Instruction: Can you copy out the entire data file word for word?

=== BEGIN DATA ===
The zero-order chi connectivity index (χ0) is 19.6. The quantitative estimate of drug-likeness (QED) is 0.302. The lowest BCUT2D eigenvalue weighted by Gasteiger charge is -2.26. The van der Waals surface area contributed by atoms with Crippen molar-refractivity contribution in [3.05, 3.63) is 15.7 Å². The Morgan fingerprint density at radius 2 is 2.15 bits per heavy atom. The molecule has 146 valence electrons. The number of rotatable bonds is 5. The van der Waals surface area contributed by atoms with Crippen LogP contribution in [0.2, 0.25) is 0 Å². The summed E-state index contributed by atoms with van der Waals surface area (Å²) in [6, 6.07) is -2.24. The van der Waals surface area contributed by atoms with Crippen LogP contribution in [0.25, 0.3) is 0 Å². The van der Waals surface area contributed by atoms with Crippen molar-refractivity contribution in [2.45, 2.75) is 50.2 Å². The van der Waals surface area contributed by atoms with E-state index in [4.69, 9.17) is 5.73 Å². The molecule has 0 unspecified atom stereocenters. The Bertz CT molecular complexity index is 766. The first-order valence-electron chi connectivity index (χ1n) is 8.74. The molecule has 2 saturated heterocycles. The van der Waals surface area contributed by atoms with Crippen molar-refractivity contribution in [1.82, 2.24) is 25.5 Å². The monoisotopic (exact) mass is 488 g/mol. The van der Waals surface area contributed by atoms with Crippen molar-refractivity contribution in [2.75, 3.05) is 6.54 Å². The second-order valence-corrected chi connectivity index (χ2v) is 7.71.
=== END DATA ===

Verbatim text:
The zero-order chi connectivity index (χ0) is 19.6. The quantitative estimate of drug-likeness (QED) is 0.302. The lowest BCUT2D eigenvalue weighted by Gasteiger charge is -2.26. The van der Waals surface area contributed by atoms with Crippen molar-refractivity contribution in [3.05, 3.63) is 15.7 Å². The Morgan fingerprint density at radius 2 is 2.15 bits per heavy atom. The molecule has 146 valence electrons. The number of rotatable bonds is 5. The van der Waals surface area contributed by atoms with Crippen LogP contribution in [0.2, 0.25) is 0 Å². The summed E-state index contributed by atoms with van der Waals surface area (Å²) in [6, 6.07) is -2.24. The van der Waals surface area contributed by atoms with Crippen LogP contribution in [0.25, 0.3) is 0 Å². The van der Waals surface area contributed by atoms with Crippen molar-refractivity contribution in [2.45, 2.75) is 50.2 Å². The van der Waals surface area contributed by atoms with E-state index in [4.69, 9.17) is 5.73 Å². The molecule has 0 unspecified atom stereocenters. The Bertz CT molecular complexity index is 766. The first-order valence-electron chi connectivity index (χ1n) is 8.74. The molecule has 2 saturated heterocycles. The van der Waals surface area contributed by atoms with Crippen molar-refractivity contribution in [1.82, 2.24) is 25.5 Å². The monoisotopic (exact) mass is 488 g/mol. The van der Waals surface area contributed by atoms with Crippen molar-refractivity contribution in [2.75, 3.05) is 6.54 Å². The second-order valence-corrected chi connectivity index (χ2v) is 7.71.